Protecting Health from Climate Change Requires Concerted Action and Radical Approaches: A Discussion of Recent Progress in International Climate Negotiations

1University of Dundee Medical School, Dundee, UK

2Hull York Medical School, University of York, York, UK

Correspondence to
Andrew Punton, University of Dundee Medical School, Ninewells Hospital and Medical School, Dundee DD1 9SY, UK

E-mail: a.punton@dundee.ac.uk

Received: Dec 14, 2016

Accepted: Dec 14, 2016

Online First: Dec 18, 2016


Environmental change driven by human activities poses a serious threat to human health,1 but also an unrivalled opportunity to improve health and health equity globally.2 The causes and effects of climate change transcend national boundaries and disciplinary silos, thus protecting health from climate change requires rapid, coordinated and innovative new responses, looking beyond traditional and dominant belief systems.3 Climate change hastens the spread of infectious diseases to naïve populations, increases the risk of natural disasters with resulting loss of homes and livelihoods in vulnerable areas, and reduces availability and access to secure water and food supplies, amongst other health impacts.4-6 The rationale for action to address climate change is clear, not only to mitigate negative health effects, but also because actions and policies to mitigate climate change can bring health “co-benefits”, for example related to increased physical activity, enhanced social cohesion and healthier diets. The years 2015 and 2016 have seen environmental policy at the forefront of international political activity, with increasing recognition that the decisions and actions of today will define the future of planetary health and global human health. This article discusses the major international platform for collaboration to agree targets for greenhouse gas emissions reductions, and circumvent our projected path toward drastic environmental change, and instead to set a path to a healthier future for people and planet.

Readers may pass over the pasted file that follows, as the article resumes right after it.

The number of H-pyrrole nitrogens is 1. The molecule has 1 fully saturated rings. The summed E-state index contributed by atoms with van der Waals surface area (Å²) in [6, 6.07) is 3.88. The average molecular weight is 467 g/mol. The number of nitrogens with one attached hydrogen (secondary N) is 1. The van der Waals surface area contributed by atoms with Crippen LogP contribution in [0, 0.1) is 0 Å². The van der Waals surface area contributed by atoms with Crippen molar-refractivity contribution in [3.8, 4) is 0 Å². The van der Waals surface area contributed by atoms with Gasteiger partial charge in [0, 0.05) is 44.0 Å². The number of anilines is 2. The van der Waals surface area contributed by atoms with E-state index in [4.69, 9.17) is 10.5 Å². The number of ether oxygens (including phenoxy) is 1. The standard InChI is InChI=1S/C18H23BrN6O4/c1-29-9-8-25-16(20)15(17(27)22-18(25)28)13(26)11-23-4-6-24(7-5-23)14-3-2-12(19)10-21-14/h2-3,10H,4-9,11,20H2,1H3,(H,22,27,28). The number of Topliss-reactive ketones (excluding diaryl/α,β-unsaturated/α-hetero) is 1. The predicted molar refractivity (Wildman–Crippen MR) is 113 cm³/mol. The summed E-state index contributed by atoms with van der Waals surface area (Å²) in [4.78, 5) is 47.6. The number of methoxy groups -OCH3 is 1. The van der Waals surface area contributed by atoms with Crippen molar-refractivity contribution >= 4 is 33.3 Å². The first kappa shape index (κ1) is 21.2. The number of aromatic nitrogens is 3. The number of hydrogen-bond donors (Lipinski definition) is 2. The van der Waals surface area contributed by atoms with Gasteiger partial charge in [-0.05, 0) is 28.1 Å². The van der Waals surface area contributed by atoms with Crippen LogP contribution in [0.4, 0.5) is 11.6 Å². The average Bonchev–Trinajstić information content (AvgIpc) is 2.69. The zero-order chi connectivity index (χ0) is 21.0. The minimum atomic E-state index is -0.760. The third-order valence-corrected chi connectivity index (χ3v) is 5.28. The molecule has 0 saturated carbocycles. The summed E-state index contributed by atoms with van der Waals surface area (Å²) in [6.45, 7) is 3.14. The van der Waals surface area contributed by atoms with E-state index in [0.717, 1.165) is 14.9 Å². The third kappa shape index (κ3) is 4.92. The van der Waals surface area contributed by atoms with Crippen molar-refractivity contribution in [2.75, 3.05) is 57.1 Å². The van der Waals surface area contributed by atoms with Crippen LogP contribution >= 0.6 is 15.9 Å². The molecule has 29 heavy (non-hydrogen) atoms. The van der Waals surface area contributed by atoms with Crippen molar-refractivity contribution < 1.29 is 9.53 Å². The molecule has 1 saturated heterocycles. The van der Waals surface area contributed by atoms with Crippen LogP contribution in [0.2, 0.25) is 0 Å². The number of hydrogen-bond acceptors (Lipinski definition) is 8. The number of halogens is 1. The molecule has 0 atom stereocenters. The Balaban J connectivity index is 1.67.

History of the Conference of Parties

In 1992 an international treaty, the United Nations Framework Convention on Climate Change (UNFCCC), was established to provide a framework for governments to address “dangerous” human interference with the climate system. The convention aimed to reduce greenhouse gas emissions “within a time-frame sufficient to allow ecosystems to adapt naturally to climate change, to ensure that food production is not threatened, and to enable economic development to proceed in a sustainable manner”7—an ambition which now appears all but impossible. All countries that are parties to the Convention meet annually at the Conference of Parties (COP) to review the Convention's progress and take decisions regarding its implementation. In 1995, the first COP took place in Berlin, launching international negotiations to strengthen climate action. At COP3 in 1997, the landmark Kyoto Protocol was formally adopted by industrialized countries, committing them to reduce emissions by 5% compared to 1990 levels over the period of 2008–2012. At COP18 in 2012, the Doha Amendment to the Kyoto Protocol was established, a second commitment to further reduce greenhouse gas emissions, this time by 18% between 2013 and 2020. The Protocol also provided market-based mechanisms to help countries reach their binding emissions targets. The Clean Development Mechanism, for example, enabled industrialized countries to earn “credits” by sponsoring emissions reduction projects in developing countries.8

2015, a Landmark Year?